Well, I’ve got the big 600k ride this saturday. I would like to say I’m not nervous. Of course, I continue to read about it and the more I read, the more psych myself out. So…I’m trying to avoid this webpage, but it taunts me like a car accident on the side of the highway. I just can’t help but look.
I took a nice easy ride with a friend this past weekend. As you can see, he’s a huge Oklahoma State fan. Oh, did I say that? I meant: fan of the state of Oklahoma. It was a quick 34 or so miles. A lot of cyclists out and about. Nice to see so many people out. Beautiful weather….I can’t complain one bit.
In other news, I’m sad to report I will not be riding out on the 600k straddling my new Circle A. I partially blame a friend for her pessimistic realism. Either way, I can report the experience with Chris has been great. And he has been teasing me with pictures of the build.
That’s right…S&S couplers, Sachs Nuovo Richie Lugs, True Temper OX Platinum Tubeset. The list goes on and on. And a paint job that “drops it like it’s hot.” That shall be a surprise.
I’ve also been busy picking out the components. Since I have no desire to win the Tour de France, I skipped the dura ace. The Circle A will sport a mashup of Ultegra brand stuff all the way to Tiagra to Velo-Orange’s Grand Cru. With some nitto thrown in for a good measure of retro grouchery. I tried to buy where quality actually matters and skimp where ever else I could (read: front derailleur).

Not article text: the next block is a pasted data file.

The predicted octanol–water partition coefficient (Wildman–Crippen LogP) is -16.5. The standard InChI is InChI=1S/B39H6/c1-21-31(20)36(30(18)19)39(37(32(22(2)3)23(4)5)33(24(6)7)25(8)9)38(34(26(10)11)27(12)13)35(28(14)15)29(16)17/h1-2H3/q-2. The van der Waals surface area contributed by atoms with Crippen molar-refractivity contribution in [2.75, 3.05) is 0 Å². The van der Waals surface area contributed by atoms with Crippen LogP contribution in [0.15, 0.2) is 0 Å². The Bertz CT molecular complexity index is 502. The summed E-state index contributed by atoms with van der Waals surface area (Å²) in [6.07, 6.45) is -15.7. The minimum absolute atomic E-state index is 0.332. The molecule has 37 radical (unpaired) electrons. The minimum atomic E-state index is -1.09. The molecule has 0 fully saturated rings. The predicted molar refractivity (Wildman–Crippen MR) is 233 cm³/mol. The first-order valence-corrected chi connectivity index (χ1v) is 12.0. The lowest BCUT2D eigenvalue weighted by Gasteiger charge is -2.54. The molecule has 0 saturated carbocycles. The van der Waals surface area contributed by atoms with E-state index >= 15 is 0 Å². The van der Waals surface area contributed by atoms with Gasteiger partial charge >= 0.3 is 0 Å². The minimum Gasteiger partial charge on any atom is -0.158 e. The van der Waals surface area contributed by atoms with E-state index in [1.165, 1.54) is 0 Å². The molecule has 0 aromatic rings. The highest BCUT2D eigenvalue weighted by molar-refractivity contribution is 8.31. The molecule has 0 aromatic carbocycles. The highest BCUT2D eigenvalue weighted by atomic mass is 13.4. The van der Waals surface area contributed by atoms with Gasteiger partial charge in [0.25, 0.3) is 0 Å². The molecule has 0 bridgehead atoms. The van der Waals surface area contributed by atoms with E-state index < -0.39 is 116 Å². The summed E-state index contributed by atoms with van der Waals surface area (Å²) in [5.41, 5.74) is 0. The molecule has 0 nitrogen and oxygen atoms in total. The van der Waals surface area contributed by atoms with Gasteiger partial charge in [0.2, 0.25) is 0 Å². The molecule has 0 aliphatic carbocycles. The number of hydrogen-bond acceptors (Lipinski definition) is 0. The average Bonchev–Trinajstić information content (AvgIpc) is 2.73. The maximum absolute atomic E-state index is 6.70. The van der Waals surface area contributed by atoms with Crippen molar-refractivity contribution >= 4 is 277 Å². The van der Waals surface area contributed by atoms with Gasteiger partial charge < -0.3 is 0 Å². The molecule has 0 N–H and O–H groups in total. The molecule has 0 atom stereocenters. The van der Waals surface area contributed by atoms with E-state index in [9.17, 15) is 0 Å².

The rear wheel came together sooner than I had wanted, but my old original wheel is about as straight as Richard Simmons in his dolfin shorts “sweatin’ to the oldies.”
This was the first wheel I ever built. I laced a Mavic Open Pro Ceramic to an Ultegra hub with Wheelsmith DB spokes. I will admit, I have horrible visions of my wheel collapsing and sending me endo. No better than my dreams of a spoke-less wobbly wheel. But, not everyone gets to say they had their wheel built by the world’s greatest engineer. I’d rather have the wheel build in his hand’s than some burnt out pot head at a bike shop or worse, a machine. I can, however, report the rear wheel is smooth and without any major problems. Of course, I did a horrible job dishing the wheel. It didn’t rub on the chainstays or anything, but there was hardly any braking power. I just iterated between bike and stand until I got it right. Maybe I’ll spill the cash for the dishing stick one day.
So, we head off to the land of the world’s greatest engineer’s high school. I’m quite excited to make the trip, but I will not get to catch up with any friends. Maybe one. I hope. And maybe I’ll stop by Elmer’s. ¡Mini Chimis!